Have you ever considered the courage it takes to change?
I was having a conversation about this with my colleague - counsellor and TRTP practitioner/mentor, David Cluff. With his typical clarity and insight, he mentioned the two types of courage required for lasting change. They are, firstly, the courage to change and, secondly, the courage to sustain it despite resistance and pushback from our environment, including our relationships.
A study published in the National Library of Medicine found that most participants described how their sustained behaviour change toward better physical health had been prompted by a significant life crisis. The initial change was then sustained if certain conditions were met: 1. the reason for the unhealthy behaviour was disrupted, 2. The person perceived that they had little choice in sustaining the change! Do or die! The sustained change was also enabled by a shift in the identity of the participant towards, in this case, a new, healthier self.
When a choice is pressing and thrust upon us, we still need to courage to change. When the need is less pressing, in some ways, it requires greater courage and commitment. The change feels less urgent and so we can more easily talk ourselves out of it!
So, what personal changes do you want to make? Have you tried before, and failed? How can we fuel the courage to sustain the change we commit to? Here’s a technique that can help you make those changes more readily and sustain them.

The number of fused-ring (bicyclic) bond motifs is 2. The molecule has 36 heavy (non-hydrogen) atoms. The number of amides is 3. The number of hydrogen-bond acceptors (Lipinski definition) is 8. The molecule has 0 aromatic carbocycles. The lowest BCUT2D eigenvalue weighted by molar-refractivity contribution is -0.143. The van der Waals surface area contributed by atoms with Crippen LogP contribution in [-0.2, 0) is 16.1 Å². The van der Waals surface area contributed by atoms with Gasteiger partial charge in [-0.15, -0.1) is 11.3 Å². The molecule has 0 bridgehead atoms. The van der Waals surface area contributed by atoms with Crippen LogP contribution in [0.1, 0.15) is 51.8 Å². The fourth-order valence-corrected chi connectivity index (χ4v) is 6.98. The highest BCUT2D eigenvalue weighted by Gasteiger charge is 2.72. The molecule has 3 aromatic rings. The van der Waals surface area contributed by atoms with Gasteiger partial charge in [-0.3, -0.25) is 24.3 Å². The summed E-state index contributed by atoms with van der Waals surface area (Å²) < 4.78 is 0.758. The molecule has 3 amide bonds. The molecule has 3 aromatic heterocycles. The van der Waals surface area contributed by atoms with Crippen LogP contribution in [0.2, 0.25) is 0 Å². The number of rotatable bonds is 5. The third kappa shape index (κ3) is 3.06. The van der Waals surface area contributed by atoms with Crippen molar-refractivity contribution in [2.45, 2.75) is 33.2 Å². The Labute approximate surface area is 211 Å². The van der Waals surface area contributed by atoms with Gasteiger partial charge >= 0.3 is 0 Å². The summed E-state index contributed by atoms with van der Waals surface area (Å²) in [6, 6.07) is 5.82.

Follow the low road.
In your mind, follow the trajectory of your life if you don’t make the desired changes. Imagine the ‘crisis’ before it happens! Imagine how you’ll feel in 5 years, 10 years… at the end of your life if you don’t make the changes. Imagine, perhaps, how your relationships, health, sense of dignity and self-respect may suffer as you continue further and further into that rut. Imagine what will happen to your family, your career… The regret. The low road hole. Make it dark. If you don’t stop, you may well end up there.
Now follow the high road.
Now do the opposite. Imagine making and sustaining the desired changes. Imagine how you’ll feel in 5, 10, 20 years’ time. Imagine the positive impact of your life – health, perhaps, relationships, success, happiness, sense of self and self-confidence, and self-respect. Imagine your vastly different, lighter, more empowered state of being, simply by making those changes.
Remind yourself of the low road when you’re tempted to sabotage your desired change. Then remind yourself of the magnificent benefits of your high road.
And ask yourself: is it worth it? Am I worth it? Is my family, my career, and my health worth it?
And if you need help stopping the self-sabotage, reach out. Sometimes our unhealthy, sabotaging behaviour is fueling a need we’re not even consciously aware of. Sometimes we need help.
If you need help, book a complimentary strategy consultation with Sally here.